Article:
Michael Wong: Nothing says that we can’t have multiple kinds of graphics libraries.

Bjarne: One is to make the next Matrix movie, and the other is to allow me to write the histogram. I could do that in 1981 because it was part of the first library that ever existed for C++, but it most certainly isn’t up to modern standards. I think that anything that is available universally would not be optimal to make the next Matrix movie. I’m not sure what this has to do with embedded systems or freestanding systems, it’s just a comment on defining what we can have. You have to be careful when you say zero overhead or lower language underneath. It doesn’t mean that every single line of code that we produce is optimal.

Ben Craig: I’ll post a quick strawman for graphics. Let’s say the graphics proposal has some globals (no idea if it does or not). I think I’m fine with that, so long as they are in graphics specific headers. If you were to do something incredibly silly, and include those headers from the type_traits header, then suddenly, the program that I thought was just doing compile time stuff is now constructing those globals before program start. As long as it is reasonable to make sure that I only pay for it if I’m actually using it by putting it in it’s own headers.

Bjarne: Agreed, agreed, agreed. We can’t outlaw stupidity, but we can try to avoid it.

8.2. Guidelines

Ben Craig: Niall had some guidelines at one point for things interacting with the OS. Something along the lines of preserve the same guarantees. That seems like the closest phrasing description to zero overhead when it comes to the library that I’ve heard. That’s just from my recollection.

Niall: We came up with a set of guidelines. Second time it came to SG14, it was felt that it should turn into some core C++ guidelines instead. I haven’t had the time to work on that.

9. Going Forward

Micheal Wong: What can we do going forward with freestanding and hosted?

Charley Bay: I have a quick comment. This is really an eminently practical approach that reflects real world practice. I think Ben’s slide on the problem features, that’s the list. It’s a pretty universal list, it shows up everywhere. A lot of people deal with real engineering constraints, footprint, toolchain, performance, latency, it’s something, but those issues with real constraints go straight to Ben’s list. So it’s a very practical proposal that I think would be well received. Either those features cannot be implemented, or they are cost prohibitive either on implementation or runtime, or footprint or something. I’m working at a company, a lot of ones before, where we have a freestanding approach, it’s called C. It’s a hybrid code environment, that’s on the C side, that’s on the C++ side, and it’s entirely because of Ben’s list. Ideally it would be C++ because there are so many optimizations and advantages there, but due to the size of the team, there is concern over the execution discipline over time by different teams of different skill sets, and because that execution discipline y the developer cannot be guaranteed, the codebase will remain C. I just want to point out that Ben’s approach is not an academic approach, it’s a practical real world thing that would make a big splash in my opinion.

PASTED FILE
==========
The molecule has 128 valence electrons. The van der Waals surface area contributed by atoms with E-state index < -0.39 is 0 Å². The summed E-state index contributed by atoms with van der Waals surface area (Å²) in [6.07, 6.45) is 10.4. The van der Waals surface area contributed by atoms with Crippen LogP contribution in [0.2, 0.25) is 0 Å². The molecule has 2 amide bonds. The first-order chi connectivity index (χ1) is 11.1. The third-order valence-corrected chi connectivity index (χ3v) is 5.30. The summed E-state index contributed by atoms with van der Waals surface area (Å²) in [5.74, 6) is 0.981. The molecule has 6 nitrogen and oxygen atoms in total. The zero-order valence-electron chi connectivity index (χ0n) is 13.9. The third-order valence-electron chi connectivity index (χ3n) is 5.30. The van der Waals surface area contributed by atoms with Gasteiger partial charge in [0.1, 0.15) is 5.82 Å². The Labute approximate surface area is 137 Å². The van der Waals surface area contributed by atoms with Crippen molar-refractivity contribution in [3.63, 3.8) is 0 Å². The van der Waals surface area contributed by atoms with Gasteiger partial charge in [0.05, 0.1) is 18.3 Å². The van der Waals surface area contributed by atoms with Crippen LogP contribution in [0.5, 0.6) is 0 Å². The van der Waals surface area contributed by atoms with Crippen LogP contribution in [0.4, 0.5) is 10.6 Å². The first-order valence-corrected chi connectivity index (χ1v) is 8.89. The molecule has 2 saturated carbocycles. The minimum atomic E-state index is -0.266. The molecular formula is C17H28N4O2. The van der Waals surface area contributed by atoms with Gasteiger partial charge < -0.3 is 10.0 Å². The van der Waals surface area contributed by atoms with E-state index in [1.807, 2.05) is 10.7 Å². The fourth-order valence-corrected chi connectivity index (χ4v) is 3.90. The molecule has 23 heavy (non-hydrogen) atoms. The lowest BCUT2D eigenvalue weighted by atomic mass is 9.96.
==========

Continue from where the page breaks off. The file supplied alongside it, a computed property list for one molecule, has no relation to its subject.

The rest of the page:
9.1. Constexpr

Niall: There was a recent discussion on WG14 reflector. Historically there have been many safe C subdialect, and there is ongoing work on formally proving the C abstract machine. If we could get constexpr so that it could run most C code, we would be able to define the safe subset of C as that which can run under constexpr. How much of freestanding is implementable in constexpr, and is that a useful method of thinking about the problem.

Ben Craig: Floating point is the main thing that is contentious between the two. You can do floating point in constexpr, but not in freestanding. Note that floating point was also the lowest priority item on my list. Also, you can do undefined behavior in freestanding, but not in constexpr. [Editor’s note: usage of new and delete in constexpr is a newer point of contention.]